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Nigerian Army: Rubbing salt on nation’s sore

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By Kene Obiezu

Sir: That all is fair in war is convenient only to cowards who lack the courage to abide the principles of war.

In what can only be interpreted as fresh salt over festering Nigerian wounds, and the latest instalment of epic foolery, the Nigerian Army on Saturday, July 25, against all hues and cries, released 601 supposedly repentant and de-radicalized ex Boko Haram combatants into the Nigerian society upon their graduation from the DRR Camp of Operation Safe Corridor Mallam  Sidi  Gombe State.

Amidst pomp and pageantry and a panoply of pictures, Nigeria‘s enemies, dressed in repentant and remorseful garbs, were let into Nigeria‘s tents. How much more iron can irony   get in a country where the comical and farcical daily compete for public attention with the polemical, the economical and the alchemical?

Could there be a crueller irony than the fact that  it is  precisely at a time when all Nigerian schools are grounded by the corona virus pandemic that criminals who once made the extinction of western education their life‘s work were graduated and considered fit for the fittings of a proper society.

For over a decade, Boko Haram has taken Nigeria on an exhausting   ride of terror,   and as every day becomes the next, it would seem that Nigerians are to be spared nothing.

The Nigerian Army by this action obviously believe that leopards can change their spots. Nigerians do no share this foolish belief in the impossible.

They are rightly alarmed and horrified. But the Nigerian Army seem alarmingly unfazed. In electing to believe the impossible, they have reopened old wounds and are forcing Nigerians to endure the humiliation and terror of living with the very people who plotted their deaths by the numbers.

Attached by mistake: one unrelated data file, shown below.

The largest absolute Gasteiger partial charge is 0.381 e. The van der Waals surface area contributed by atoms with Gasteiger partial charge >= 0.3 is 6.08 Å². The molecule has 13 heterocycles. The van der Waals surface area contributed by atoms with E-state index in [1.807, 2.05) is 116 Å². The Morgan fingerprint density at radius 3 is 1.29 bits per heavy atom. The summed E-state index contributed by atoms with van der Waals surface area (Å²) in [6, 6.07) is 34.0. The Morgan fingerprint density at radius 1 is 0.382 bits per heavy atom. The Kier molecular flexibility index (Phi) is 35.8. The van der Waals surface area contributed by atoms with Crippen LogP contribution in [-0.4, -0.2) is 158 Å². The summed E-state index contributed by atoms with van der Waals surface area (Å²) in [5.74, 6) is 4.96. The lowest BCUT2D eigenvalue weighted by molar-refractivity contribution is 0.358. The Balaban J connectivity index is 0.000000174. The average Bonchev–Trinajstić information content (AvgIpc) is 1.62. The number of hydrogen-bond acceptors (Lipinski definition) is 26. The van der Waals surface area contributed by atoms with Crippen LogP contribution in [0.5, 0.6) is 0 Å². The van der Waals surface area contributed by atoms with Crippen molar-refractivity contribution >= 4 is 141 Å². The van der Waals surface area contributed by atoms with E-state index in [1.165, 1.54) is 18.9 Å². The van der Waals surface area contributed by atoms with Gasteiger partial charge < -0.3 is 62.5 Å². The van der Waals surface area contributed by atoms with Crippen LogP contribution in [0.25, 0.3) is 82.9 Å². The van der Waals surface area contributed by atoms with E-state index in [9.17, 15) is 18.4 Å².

With the unspeakable atrocities they have undergone at the hands of Boko Haram, Nigerians know the steep cost of believing that anything good can come out of the sect.

Nigerians must worry for the mental state of their army. After over a decade of relentless battering received at the hands of Boko Haram, the army is showing familiar signs of exhaustion in conceding forbidden territories to the savage criminals. Instead of brutal sticks, the army   is suddenly handing out colourful carrots in what can only be perceived as a sop to the enemies of Nigeria.

Every war usually throws up multiple battlegrounds and while it is conceded that it is not every of those battle grounds that are amenable to force, extreme caution must be exercised when more subtle weapons and strategies are to be introduced.

Against a bloodthirsty sect that understands force, lives force and deploys ruthless force in an unjustifiable war against Nigerians, force must be the only response. To give in to any other way would be costly cowardice.

The campaign against Boko Haram has largely exposed the flanks of the Nigerian Army which already had a long and troubled relationship with Nigeria.

With the return of democracy to Nigeria in 1999, the army quietly retreated into the barracks and for the first time in close to 40 years seemed finally content with its constitutional responsibility of protecting and preserving the sovereignty of Nigeria.

That relative quiet was short-lived however when about a decade later, Boko Haram, emboldened by cracks in Nigeria‘s security fabric, floated a campaign that has since threatened to tear the country apart.

The Nigerian military has been left largely exposed. Gallant men have been felled amidst disturbing rumours of institutional corruption most manifest in the paucity of weapons and motivation to fight the enemy.

Nigerians remember the many military coups which shook the foundations of an infant country and set it many years back.

The army owes Nigerians a debt of redemption. Their many sacrifices will never be forgotten. It is why any action that could becloud those sacrifices must be avoided like leprosy.

This reintegration of supposedly repentant Boko Haram killers into communities still reeling from their unspeakable savagery is certainly leprous.

The Nigerian Army must hurry to make amends before it loses its fingers.

  • Kene Obiezu, Abuja.

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